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Policy variations of multinational enterprises' labor practices in China

Kenichiro Chinen (College of Business Administration, California State University, Sacramento, California, USA)
Ruth L. Wang (College of Business Administration, California State University, Sacramento, California, USA)
Chiang Wang (College of Business Administration, California State University, Sacramento, California, USA)

Management Research News

ISSN: 0140-9174

Publication date: 8 August 2008

Abstract

Purpose

Supporters of globalization highlight a major increase in the standard of living for many workers in China while critics argue that the amazing economic growth has led to an increase in pollution and harsh labor conditions in the country. The purpose of this research is to investigate policy variations of multinational enterprises (MNEs) labor practices in China.

Design/methodology/approach

The empirical research is based on a questionnaire survey that collected data from MNEs in China.

Findings

This study finds that both Hong Kong/Taiwanese and US/European MNEs comply with minimum wages, benefits, health insurance, and legal requirements in China, but do not go beyond meeting or exceeding Chinese standards. This study also finds that US/European MNEs tend to make better decisions in dealing with safety in the workplace and environmental pollution.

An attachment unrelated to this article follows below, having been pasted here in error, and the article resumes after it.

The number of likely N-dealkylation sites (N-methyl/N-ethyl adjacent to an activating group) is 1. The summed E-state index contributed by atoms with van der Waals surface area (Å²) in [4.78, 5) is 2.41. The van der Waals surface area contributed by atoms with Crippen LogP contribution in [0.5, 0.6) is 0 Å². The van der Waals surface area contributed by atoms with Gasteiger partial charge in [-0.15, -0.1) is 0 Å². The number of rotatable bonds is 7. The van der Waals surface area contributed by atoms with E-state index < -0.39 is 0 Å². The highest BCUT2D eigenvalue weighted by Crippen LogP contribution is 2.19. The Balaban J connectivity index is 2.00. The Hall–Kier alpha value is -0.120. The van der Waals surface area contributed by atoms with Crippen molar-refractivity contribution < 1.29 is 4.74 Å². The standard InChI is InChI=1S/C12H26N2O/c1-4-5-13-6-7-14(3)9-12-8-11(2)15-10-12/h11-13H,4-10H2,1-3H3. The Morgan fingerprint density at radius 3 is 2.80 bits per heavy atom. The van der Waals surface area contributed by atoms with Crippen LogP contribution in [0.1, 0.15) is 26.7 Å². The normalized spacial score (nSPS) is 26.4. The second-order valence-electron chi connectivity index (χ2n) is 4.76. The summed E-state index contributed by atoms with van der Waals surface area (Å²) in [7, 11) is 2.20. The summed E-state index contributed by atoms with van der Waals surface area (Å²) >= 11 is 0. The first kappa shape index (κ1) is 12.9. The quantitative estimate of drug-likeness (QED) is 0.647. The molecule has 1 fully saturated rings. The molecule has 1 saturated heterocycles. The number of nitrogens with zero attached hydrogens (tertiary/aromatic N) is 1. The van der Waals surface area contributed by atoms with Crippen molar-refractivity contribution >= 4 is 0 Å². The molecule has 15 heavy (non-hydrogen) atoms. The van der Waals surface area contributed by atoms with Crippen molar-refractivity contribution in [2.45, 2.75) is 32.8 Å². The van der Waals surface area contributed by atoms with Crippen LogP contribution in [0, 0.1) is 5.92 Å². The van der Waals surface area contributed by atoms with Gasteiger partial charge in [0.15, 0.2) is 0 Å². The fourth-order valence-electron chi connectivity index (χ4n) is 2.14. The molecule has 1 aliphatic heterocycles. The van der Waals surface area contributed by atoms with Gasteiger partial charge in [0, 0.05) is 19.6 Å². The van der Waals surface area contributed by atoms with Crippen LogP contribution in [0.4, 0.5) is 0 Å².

Practical implications

It appears that as firms expand globally and have more overseas experience, they approach issues of ethics with caution and try to avoid business practices that would hurt their images.

Originality/value

The paper offers insights into policy variations of MNEs' labor practices in China.

Keywords

Citation

Chinen, K., Wang, R.L. and Wang, C. (2008), "Policy variations of multinational enterprises' labor practices in China", Management Research News, Vol. 31 No. 10, pp. 729-736. https://doi.org/10.1108/01409170810908480

Publisher

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Emerald Group Publishing Limited

Copyright © 2008, Emerald Group Publishing Limited